The winery first began as a contract supplier of premium quality grapes to larger wineries. The ideal conditions the winery enjoyed in the King Valley and Ottoâ€™s viticultural background meant our grapes were in high demand. At the same time the King Valley, once the heartland of tobacco production in Australia, was emerging as a renowned vine growing region. With time, Otto put his own winemaking skills to work using the best of the traditional Italian methods alongside some of the modern techniques Australia had to offer. Dal Zottoâ€™s highly regarded Shiraz, Cabernet Merlot and Riesling were the impressive results.
With the expansion of the winery in 1994 came the opportunity for Otto to take the path less travelled and he decided to introduce Italian varietals into the vineyard â€“ Barbera, Sangiovese, Pinot Grigio, Prosecco, Arneis. All of which are perfectly suited to the wineryâ€™s terroir. Dal Zotto Estates had become pioneers of Italian varieties in Australia. The unique characteristics of Sangiovese, Barbera and Arneis are appealing to more and more wine consumers. The release of Prosecco (a dry, sparkling wine) for the first time in Australia is typical of Dal Zotto Estates commitment to both innovation and to honouring the family's heritage.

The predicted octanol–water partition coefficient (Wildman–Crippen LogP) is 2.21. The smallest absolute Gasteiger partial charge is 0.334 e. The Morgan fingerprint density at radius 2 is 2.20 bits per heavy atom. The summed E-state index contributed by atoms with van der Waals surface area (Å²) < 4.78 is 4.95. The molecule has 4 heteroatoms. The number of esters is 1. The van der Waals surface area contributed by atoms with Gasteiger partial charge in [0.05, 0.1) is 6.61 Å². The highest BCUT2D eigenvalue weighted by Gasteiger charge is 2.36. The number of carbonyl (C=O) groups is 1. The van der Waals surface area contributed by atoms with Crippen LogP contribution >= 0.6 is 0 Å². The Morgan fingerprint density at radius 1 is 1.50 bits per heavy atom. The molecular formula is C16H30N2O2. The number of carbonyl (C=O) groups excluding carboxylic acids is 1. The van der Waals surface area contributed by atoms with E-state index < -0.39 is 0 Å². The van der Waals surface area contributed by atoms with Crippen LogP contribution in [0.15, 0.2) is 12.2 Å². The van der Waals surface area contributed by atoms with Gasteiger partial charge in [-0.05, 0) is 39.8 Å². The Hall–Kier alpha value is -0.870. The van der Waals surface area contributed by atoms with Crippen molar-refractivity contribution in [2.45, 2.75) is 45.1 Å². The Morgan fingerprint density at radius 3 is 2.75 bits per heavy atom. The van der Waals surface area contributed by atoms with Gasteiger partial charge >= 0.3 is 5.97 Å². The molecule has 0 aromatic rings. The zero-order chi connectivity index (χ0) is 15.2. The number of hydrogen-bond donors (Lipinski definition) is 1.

Dal Zotto Wines recently relocated their Cellar Door to the centre of Whitfield, at the same time building Rinaldo's of the King Valley Restaurant. Built in the early 1950s, the refurbished Cellar Door originally served as the Whitfield Police Station. Rinaldo's of the King Valley is operated by Otto and Elena's nephew, Adam Pizzini, who delights in sharing the family history of traditional Italian hospitality centred around the table. The restaurant sits next to the old Cellar Door in one of the farm's original tobacco sheds - the corrugated iron tobacco sheds and kilns are a major part of the King Valley landscape and offer a reminder of the region's recent agricultural history.
Adam Dal Zotto's menu features the best of local produce assembled into dishes with a delicious Italian accent. The kitchen garden next to the restaurant provides seasonal inspiration, especially through the blackboard of specials that change daily according to the available flavours. The menu works beautifully with a wine list that features many options including the Dal Zotto Estate range of favourites - hard to go past wine and food combinations made from ingredients you can see out of the window...but that's the King Valley for you.